ERIC Number: ED229018
Record Type: Non-Journal
Publication Date: 1982-Oct
Reference Count: N/A
Search Interview Techniques, Information Gain, and User Satisfaction with Online Bibliographic Retrieval Services.
Auster, Ethel; Lawton, Stephen B.
This research study involved a systematic investigation into the relationships among: (1) the techniques used by search analysts during preliminary interviews with users before engaging in online retrieval of bibliographic citations; (2) the amount of new information gained by the user as a result of the search; and (3) the user's ultimate satisfaction with the quality of the items retrieved. A series of controlled experiments, which involved two search analysts (Canadian university librarians) and 150 users, were conducted to explore the effects of two interview techniques: the conscious use of "open" and "closed" questions, and the use of pauses of different lengths by search analysts during the online negotiation interviews. Analytical techniques included two-way analysis of variance and path analysis of data. Among the findings were the following: the asking of open and closed questions had a modest effect on the amount learned by users; the type of pause did have a significant effect on the amount clients learned; the average user's satisfaction was higher when open questions were asked; overall satisfaction was lower when moderate pauses were used; those learning most about their topic were, overall, more satisfied than those who learned less; and those placing high importance on the information obtained tended to have lower satisfaction scores. (Author/ESR)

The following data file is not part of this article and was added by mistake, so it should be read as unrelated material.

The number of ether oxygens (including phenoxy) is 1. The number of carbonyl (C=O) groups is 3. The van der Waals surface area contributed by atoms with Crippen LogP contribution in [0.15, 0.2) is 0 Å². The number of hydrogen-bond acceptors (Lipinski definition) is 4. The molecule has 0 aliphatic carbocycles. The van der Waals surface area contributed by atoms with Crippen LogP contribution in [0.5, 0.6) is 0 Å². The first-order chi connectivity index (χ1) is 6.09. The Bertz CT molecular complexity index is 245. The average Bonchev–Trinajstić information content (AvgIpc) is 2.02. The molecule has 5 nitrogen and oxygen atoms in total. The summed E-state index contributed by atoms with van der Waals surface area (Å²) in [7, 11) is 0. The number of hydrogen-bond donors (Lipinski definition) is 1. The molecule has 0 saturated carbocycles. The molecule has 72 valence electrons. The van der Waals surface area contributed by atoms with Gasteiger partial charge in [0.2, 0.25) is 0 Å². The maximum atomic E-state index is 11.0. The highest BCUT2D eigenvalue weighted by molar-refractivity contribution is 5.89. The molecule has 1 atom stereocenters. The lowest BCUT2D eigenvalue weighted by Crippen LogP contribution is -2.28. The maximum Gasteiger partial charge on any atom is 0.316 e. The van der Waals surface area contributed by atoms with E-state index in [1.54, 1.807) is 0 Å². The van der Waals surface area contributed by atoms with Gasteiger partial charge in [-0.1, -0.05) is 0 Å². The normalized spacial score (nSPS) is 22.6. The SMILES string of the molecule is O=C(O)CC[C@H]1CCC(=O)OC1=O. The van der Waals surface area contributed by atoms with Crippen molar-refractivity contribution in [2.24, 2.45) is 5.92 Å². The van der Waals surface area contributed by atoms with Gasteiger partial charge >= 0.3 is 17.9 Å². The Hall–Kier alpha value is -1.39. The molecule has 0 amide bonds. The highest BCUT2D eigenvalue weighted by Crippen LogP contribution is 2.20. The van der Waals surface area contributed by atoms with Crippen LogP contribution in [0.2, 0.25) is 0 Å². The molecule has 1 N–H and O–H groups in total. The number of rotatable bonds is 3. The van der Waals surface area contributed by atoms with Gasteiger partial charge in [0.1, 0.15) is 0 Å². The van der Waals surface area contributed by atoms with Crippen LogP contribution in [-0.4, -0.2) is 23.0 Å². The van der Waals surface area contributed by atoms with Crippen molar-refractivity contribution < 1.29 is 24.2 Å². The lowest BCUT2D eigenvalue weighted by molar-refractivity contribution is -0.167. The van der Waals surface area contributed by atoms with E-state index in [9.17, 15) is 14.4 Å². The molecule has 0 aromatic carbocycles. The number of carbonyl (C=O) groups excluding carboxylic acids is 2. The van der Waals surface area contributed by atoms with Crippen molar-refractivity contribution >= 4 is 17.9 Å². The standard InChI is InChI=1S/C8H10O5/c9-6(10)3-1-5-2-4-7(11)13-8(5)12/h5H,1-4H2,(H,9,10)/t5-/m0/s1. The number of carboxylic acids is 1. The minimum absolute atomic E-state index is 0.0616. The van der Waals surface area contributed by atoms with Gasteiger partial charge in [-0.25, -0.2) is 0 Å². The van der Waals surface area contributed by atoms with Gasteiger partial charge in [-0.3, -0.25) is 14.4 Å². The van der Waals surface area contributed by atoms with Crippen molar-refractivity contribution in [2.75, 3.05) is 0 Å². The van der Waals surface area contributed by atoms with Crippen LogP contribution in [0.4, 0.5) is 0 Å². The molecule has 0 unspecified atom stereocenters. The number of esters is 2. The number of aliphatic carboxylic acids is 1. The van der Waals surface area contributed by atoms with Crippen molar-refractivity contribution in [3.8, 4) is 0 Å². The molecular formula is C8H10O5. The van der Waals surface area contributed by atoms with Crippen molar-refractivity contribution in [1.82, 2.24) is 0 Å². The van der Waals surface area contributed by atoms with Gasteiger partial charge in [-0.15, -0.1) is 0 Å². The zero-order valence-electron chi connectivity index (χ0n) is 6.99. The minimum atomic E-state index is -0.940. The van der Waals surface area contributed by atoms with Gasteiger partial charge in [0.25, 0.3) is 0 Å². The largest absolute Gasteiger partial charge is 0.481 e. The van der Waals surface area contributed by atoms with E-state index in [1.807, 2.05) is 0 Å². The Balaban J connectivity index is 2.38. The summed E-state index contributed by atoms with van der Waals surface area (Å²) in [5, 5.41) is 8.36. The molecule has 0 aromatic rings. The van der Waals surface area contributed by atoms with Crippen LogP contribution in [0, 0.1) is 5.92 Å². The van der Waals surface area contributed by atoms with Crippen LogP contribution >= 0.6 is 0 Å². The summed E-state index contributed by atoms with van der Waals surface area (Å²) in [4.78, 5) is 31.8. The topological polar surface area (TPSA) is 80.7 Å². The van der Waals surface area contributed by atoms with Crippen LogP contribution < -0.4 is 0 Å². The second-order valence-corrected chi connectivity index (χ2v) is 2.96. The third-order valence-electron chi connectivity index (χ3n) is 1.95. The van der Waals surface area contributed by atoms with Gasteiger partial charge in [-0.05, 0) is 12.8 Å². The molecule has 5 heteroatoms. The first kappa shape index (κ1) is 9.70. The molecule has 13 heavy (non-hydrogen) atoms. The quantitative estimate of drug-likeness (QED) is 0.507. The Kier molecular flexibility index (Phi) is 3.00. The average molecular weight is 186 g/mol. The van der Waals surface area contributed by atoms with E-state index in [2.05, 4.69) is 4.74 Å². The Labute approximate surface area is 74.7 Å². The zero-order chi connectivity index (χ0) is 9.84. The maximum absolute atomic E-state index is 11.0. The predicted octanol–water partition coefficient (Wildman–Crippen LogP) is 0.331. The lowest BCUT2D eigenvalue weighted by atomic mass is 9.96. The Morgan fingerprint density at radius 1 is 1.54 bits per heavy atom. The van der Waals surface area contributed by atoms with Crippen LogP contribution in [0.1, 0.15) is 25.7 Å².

Descriptors: Analysis of Variance, College Libraries, Higher Education, Information Needs, Interviews, Literature Reviews, Online Systems, Path Analysis, Questioning Techniques, Questionnaires, Records (Forms), Reference Services, Relevance (Information Retrieval), Tables (Data), User Satisfaction (Information)
Publication Type: Reports - Research; Tests/Questionnaires
Education Level: N/A
Sponsor: Social Sciences and Humanities Research Council of Canada, Ottawa (Ontario).
Authoring Institution: Toronto Univ. (Ontario). Faculty of Library and Information Science.